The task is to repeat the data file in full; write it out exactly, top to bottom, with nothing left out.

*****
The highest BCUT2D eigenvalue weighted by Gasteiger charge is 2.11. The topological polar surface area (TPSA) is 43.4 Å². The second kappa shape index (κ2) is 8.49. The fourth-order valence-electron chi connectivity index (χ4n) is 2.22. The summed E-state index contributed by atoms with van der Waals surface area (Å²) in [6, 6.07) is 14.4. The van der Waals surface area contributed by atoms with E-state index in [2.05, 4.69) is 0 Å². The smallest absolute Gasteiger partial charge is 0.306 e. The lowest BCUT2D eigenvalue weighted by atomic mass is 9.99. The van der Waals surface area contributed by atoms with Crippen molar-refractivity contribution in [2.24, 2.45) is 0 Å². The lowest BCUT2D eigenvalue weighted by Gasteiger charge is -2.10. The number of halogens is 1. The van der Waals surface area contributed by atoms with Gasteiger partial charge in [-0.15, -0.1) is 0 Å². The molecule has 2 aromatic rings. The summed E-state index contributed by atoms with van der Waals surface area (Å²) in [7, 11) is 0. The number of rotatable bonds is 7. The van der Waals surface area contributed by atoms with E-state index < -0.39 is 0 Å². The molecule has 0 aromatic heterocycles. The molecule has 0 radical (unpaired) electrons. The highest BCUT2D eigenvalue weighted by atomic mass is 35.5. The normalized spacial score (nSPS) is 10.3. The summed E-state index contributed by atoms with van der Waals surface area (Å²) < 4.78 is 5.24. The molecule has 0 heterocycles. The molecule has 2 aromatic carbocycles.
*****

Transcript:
The highest BCUT2D eigenvalue weighted by Gasteiger charge is 2.11. The topological polar surface area (TPSA) is 43.4 Å². The second kappa shape index (κ2) is 8.49. The fourth-order valence-electron chi connectivity index (χ4n) is 2.22. The summed E-state index contributed by atoms with van der Waals surface area (Å²) in [6, 6.07) is 14.4. The van der Waals surface area contributed by atoms with E-state index in [2.05, 4.69) is 0 Å². The smallest absolute Gasteiger partial charge is 0.306 e. The lowest BCUT2D eigenvalue weighted by atomic mass is 9.99. The van der Waals surface area contributed by atoms with Crippen molar-refractivity contribution in [2.24, 2.45) is 0 Å². The lowest BCUT2D eigenvalue weighted by Gasteiger charge is -2.10. The number of halogens is 1. The van der Waals surface area contributed by atoms with Gasteiger partial charge in [-0.15, -0.1) is 0 Å². The molecule has 2 aromatic rings. The summed E-state index contributed by atoms with van der Waals surface area (Å²) in [7, 11) is 0. The number of rotatable bonds is 7. The van der Waals surface area contributed by atoms with E-state index < -0.39 is 0 Å². The molecule has 0 aromatic heterocycles. The molecule has 0 radical (unpaired) electrons. The highest BCUT2D eigenvalue weighted by atomic mass is 35.5. The normalized spacial score (nSPS) is 10.3. The summed E-state index contributed by atoms with van der Waals surface area (Å²) < 4.78 is 5.24. The molecule has 0 heterocycles. The molecule has 2 aromatic carbocycles.